By Jeannie Oakes, Karen Hunter Quartz, Steve Ryan, Martin Lipton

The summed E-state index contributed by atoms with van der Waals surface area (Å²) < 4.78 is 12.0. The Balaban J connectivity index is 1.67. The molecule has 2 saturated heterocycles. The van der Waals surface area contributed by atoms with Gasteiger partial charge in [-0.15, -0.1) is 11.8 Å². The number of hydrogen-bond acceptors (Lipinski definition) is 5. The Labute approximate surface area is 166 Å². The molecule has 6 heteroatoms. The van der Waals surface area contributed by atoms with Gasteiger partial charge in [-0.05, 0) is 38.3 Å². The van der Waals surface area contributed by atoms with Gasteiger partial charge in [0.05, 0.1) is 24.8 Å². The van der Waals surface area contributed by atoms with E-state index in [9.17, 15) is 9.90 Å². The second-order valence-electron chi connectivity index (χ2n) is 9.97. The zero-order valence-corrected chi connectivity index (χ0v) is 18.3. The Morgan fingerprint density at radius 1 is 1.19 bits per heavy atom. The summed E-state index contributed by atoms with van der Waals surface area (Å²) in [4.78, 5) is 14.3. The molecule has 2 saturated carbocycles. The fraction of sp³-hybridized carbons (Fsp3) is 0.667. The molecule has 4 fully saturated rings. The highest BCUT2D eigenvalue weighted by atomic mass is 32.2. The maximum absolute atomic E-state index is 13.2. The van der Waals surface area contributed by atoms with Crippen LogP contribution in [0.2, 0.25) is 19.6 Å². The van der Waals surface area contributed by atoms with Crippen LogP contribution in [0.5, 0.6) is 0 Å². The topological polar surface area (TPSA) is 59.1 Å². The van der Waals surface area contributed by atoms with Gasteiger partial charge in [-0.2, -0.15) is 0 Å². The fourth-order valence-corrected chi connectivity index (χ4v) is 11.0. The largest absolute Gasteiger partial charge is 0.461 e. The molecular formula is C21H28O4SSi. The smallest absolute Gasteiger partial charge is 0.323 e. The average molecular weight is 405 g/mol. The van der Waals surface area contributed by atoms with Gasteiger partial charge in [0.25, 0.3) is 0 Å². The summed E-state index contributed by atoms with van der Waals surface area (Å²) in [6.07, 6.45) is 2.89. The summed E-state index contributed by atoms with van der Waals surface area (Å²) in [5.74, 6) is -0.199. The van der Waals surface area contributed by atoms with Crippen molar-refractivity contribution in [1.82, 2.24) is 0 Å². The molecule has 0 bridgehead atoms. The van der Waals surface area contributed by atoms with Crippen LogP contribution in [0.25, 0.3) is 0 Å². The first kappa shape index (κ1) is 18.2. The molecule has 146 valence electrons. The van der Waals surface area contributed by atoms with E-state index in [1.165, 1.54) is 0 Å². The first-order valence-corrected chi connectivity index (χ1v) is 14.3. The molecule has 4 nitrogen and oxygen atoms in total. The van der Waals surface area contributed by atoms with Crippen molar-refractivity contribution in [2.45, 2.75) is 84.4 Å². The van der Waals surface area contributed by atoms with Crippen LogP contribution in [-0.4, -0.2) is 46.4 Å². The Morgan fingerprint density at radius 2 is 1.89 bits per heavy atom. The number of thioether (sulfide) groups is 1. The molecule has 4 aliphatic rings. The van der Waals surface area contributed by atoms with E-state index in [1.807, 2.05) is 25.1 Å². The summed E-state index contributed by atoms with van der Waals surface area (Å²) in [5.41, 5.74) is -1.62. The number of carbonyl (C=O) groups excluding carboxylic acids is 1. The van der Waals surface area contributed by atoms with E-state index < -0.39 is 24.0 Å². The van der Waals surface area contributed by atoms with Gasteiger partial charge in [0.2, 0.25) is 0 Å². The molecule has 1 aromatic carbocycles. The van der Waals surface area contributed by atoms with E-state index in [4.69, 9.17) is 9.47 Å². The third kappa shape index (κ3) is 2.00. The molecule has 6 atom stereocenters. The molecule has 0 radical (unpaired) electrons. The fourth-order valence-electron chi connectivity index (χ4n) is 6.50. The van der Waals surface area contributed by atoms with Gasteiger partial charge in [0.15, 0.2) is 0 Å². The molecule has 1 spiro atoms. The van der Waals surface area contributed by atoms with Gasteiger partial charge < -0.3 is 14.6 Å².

This book brings to life an ambitious American education reform agenda: transforming schools into places that foster meaningful engagement with ideas, caring people, principles of social justice, and democratic processes. It draws on longitudinal, comparative case-study research to tell the stories of sixteen schools in California, Illinois, Massachusetts, Texas, and Vermont that sought to alter their deep structures and daily practices. Their stories illuminate contradictions deeply rooted in American culture_incongruities that not only threatened their efforts, but also revealed the limits of technical and rational approaches to school reform. The accounts in this book attest to the power of committing to public virtue and the struggle of educators to transform that commitment into changed school practice. The authors argue that better schools will come only when policy makers, educators, and citizens move beyond technical and bureaucratic reforms to engage in the same educative, socially just, caring, and participatory processes they want for schoolchildren. Those processes constitute betterment_both the means and the ends of school reform. Becoming Good American Schools is for administrators, policy makers, practitioners, and citizens who are prepared to blend inspiration and caution, idealism and skepticism in their own pursuit of good schools.